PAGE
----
If I were starting over again and needed to know how to become an audio engineer, here’s what I would do: find an expert in my city and pay them to train me. And if I didn’t know who in my city could help me or where to begin, I would go to soundgirls.org and sign up for a mentorship there.
The latest science says that the key to becoming an expert is diligent practice. Not just repetition, but focused action with the goal of improved performance. And how do you get that? Individualized training.
One consistent finding across disciplines is that coaches are often essential for sustaining deliberate practice. In many cases, it is nearly impossible to both perform a task and measure your progress at the same time. –James Clear
Schools are great, but the truth is that I could teach you how to do my job in a day. Of course, after only one day you wouldn’t have enough information or experience to do the job really well, but you would know enough to get out there and start working. And as we all know, on the job is where the real learning happens.
So if I were starting all over again and wanted to know how to become an audio engineer, I would do whatever it took to get into the line of fire as quickly as possible. Inexperienced sound engineers always want to know how to operate X, Y, and Z digital console, but if you wait until you feel totally prepared you’ll never get started. No matter how much I learn, some new problem or piece of hardware always shows up. The real skills that you need are quick problem solving and knowing how to find answers fast, skills that, again, you learn on the job. Usually through urgent phone calls to friends, colleagues, or mentors.
The first time I ever attended a Meyer Sound seminar with Bob McCarthy, I asked him if he would be my mentor. Not really. I didn’t have the guts. I asked him how I could get a job designing and tuning sound systems. He said, “See that guy over there? That’s Matthias. He’s is going to fly to Macau next month, on his own money, to see me work on a system there. You could do something like that.”
And I thought, “Oh shit, that’s way beyond me. I barely have enough money to fly to Germany for this seminar.”
After that I began calling Bob McCarthy my mentor, even though I never asked for his permission and we’ve never worked together. I just call him on the phone sometimes and ask him how to do math. He’s a minor celebrity at this point. So I wonder how many other people out there are calling McCarthy their mentor? I guess it’s part of the Choose Yourself economy. We should form some kind of support group.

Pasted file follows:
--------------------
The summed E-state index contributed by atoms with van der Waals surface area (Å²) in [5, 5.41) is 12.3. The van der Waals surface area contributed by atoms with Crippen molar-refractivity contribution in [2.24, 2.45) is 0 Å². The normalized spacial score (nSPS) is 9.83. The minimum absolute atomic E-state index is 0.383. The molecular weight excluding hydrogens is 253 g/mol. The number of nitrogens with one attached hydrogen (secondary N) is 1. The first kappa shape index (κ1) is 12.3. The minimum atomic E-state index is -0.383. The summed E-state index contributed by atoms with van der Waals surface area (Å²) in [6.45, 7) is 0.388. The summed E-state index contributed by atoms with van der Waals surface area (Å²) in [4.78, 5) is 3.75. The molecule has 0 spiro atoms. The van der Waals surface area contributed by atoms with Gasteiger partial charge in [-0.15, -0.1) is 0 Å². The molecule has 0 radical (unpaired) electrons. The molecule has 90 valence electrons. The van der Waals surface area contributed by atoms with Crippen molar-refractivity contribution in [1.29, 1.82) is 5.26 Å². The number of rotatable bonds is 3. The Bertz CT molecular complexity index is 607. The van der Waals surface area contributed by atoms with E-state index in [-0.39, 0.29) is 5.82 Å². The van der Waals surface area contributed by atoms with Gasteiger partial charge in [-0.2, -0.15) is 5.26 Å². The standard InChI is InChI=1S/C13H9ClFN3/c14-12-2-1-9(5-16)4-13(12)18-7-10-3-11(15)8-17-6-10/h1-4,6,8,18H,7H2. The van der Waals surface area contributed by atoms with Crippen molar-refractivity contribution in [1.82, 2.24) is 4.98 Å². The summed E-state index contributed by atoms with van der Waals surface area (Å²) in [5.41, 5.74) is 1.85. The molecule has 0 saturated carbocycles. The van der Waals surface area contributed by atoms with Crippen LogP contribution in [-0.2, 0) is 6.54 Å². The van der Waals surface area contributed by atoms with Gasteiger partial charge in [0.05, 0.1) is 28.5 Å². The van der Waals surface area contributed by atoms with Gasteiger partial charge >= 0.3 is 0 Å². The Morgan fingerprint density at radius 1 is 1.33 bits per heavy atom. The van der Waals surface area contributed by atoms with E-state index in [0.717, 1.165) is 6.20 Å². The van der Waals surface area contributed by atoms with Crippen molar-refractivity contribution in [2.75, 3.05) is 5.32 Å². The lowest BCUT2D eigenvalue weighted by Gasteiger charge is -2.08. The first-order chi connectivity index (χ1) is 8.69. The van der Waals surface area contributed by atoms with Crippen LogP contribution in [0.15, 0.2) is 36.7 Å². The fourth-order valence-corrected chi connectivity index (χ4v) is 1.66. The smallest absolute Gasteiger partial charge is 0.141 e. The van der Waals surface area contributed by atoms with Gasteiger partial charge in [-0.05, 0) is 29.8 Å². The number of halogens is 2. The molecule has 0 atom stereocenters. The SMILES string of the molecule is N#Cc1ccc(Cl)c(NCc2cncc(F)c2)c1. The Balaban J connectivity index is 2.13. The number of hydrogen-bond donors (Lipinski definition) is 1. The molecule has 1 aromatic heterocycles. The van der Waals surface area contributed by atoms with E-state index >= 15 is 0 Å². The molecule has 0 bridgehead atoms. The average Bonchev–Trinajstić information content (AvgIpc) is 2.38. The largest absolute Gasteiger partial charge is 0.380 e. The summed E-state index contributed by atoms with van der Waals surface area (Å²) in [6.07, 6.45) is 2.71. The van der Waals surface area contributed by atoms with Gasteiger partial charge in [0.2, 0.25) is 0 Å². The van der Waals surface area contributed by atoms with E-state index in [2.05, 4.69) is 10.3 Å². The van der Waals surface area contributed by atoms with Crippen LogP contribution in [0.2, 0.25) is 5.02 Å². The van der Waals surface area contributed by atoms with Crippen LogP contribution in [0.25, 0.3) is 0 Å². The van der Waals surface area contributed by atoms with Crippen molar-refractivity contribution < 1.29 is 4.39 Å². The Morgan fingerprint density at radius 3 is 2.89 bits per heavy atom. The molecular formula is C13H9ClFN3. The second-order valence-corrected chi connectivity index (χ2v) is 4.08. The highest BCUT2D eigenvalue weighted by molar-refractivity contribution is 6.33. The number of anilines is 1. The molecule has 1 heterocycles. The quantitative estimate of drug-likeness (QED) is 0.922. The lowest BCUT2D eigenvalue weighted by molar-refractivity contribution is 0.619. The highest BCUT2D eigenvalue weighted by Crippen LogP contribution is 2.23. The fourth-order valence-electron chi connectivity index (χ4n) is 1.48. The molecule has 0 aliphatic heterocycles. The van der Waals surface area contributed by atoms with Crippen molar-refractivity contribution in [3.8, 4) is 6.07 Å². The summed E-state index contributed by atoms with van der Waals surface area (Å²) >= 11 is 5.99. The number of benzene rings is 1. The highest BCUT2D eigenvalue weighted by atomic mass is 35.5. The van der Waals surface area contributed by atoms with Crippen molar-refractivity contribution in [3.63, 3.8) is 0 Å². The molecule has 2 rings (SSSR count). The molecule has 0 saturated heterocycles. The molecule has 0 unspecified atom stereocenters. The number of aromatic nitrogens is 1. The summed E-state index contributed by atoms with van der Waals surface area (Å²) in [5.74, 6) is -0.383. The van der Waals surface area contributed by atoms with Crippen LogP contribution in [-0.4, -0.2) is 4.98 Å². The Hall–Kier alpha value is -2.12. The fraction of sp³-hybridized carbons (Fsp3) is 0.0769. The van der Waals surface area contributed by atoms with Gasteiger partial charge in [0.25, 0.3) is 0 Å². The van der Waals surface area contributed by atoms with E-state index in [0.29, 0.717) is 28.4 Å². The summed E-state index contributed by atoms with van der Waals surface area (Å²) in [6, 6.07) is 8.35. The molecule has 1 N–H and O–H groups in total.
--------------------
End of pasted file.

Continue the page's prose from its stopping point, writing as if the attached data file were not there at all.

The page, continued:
If I don’t even have it in me to ask my mentor to be my mentor, how can I expect you to do the same?
Bring ideas and commitment to take action.
If you can walk in the door with enthusiasm about what you want and ideas to barter, you are already way ahead of everyone else. I get lots of emails from people asking me for leads on work. They often don’t know where, when, why, or what kind of work, so I have to pull all that information out of them. Then there are people who want to take my courses for free…period. No offer. No ideas. Usually just a sad story about how hard their life is.
I also work with a lot of students who don’t take action. I’ve done about 135 career consultations over the last 3 years. In every one of them, I challenge the person to take some kind of action to move forward. Of those 135, only two have ever followed up with me about the actions they took. And right now I’m running a free business training course for audio engineers that includes 14 homework assignments that involve emailing me. Three people have emailed me.
But you won’t do that, will you? You’ll walk right up to that expert and look right in their big fat eyes and say, “I really want to work as a sound designer on fun, modern musicals like Rock of Ages, because I love the emotional power of audio. I want you to help me get there. I want to meet for one hour every week for two months. In exchange, I’ll write a review of your book and post it on Amazon, Facebook, and LinkedIn.”
And then you’ll commit to taking action on whatever that expert says. The more energy you put into it, the more you’ll get back. Next thing you know, they’ll be referring you for gigs and buying you coffee. All because you listened to them and took action.
The availability of free information today is a false sense of security. You can get lost for hours and hours in forums, tutorials, and Youtube videos. It can feel like progress.
Don’t be fooled. Unless you are seeing results, you are spinning your wheels. I can tell you for sure, if I was starting over again on how to become an audio engineer, I wouldn’t spend years of my life reinventing the wheel. I would find an expert in my city, pay them to train me, and get results fast.
Do whatever it takes to find the right teacher and get started. Free options are available to the creative and motivated.
Febin VS says
Respect! Man you have my genuine respect. Landed on your page because of a friend of a friend. Really glad I did.
You make it feel like I’m talking to a friend from the house next door. But that said, I’ve just started on this never ending joyful/interesting path of audio. Consider me a fan for your work, and I’ll go through all your works and come back to you as a student. An enthusiastic one.
Nathan Lively says
Ruth Rosario says
Where are you located? We are a church in need to have someone trained on sound for services.
Nathan Lively says
Hey Ruth, I’m in Minneapolis. There’s a contact widget at bottom left of every page.